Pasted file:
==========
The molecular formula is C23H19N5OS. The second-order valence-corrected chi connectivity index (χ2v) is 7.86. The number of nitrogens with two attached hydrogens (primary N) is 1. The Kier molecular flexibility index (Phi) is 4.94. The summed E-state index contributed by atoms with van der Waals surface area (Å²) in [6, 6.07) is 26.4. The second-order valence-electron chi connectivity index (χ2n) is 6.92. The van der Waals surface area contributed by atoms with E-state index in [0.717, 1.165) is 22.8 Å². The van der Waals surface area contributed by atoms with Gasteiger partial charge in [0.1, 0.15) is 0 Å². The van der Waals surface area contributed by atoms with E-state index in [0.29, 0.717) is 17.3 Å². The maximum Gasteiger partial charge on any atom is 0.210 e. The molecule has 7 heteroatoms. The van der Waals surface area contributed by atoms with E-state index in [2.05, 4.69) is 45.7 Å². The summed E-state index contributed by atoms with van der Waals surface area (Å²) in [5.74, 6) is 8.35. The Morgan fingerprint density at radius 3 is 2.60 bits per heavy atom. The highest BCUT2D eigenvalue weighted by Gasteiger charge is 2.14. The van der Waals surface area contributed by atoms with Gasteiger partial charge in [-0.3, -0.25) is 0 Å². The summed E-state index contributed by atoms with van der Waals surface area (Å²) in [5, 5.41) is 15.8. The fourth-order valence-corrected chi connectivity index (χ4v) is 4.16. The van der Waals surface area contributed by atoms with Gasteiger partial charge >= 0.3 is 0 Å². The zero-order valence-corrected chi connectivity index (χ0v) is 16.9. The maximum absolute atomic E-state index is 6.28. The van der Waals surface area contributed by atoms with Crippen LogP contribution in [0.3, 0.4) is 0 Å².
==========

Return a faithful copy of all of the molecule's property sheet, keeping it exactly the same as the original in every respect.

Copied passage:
The molecular formula is C23H19N5OS. The second-order valence-corrected chi connectivity index (χ2v) is 7.86. The number of nitrogens with two attached hydrogens (primary N) is 1. The Kier molecular flexibility index (Phi) is 4.94. The summed E-state index contributed by atoms with van der Waals surface area (Å²) in [6, 6.07) is 26.4. The second-order valence-electron chi connectivity index (χ2n) is 6.92. The van der Waals surface area contributed by atoms with E-state index in [0.717, 1.165) is 22.8 Å². The van der Waals surface area contributed by atoms with Gasteiger partial charge in [0.1, 0.15) is 0 Å². The van der Waals surface area contributed by atoms with E-state index in [0.29, 0.717) is 17.3 Å². The maximum Gasteiger partial charge on any atom is 0.210 e. The molecule has 7 heteroatoms. The van der Waals surface area contributed by atoms with E-state index in [2.05, 4.69) is 45.7 Å². The summed E-state index contributed by atoms with van der Waals surface area (Å²) in [5.74, 6) is 8.35. The Morgan fingerprint density at radius 3 is 2.60 bits per heavy atom. The highest BCUT2D eigenvalue weighted by Gasteiger charge is 2.14. The van der Waals surface area contributed by atoms with Gasteiger partial charge in [-0.3, -0.25) is 0 Å². The summed E-state index contributed by atoms with van der Waals surface area (Å²) in [5, 5.41) is 15.8. The fourth-order valence-corrected chi connectivity index (χ4v) is 4.16. The van der Waals surface area contributed by atoms with Gasteiger partial charge >= 0.3 is 0 Å². The zero-order valence-corrected chi connectivity index (χ0v) is 16.9. The maximum absolute atomic E-state index is 6.28. The van der Waals surface area contributed by atoms with Crippen LogP contribution in [0.3, 0.4) is 0 Å².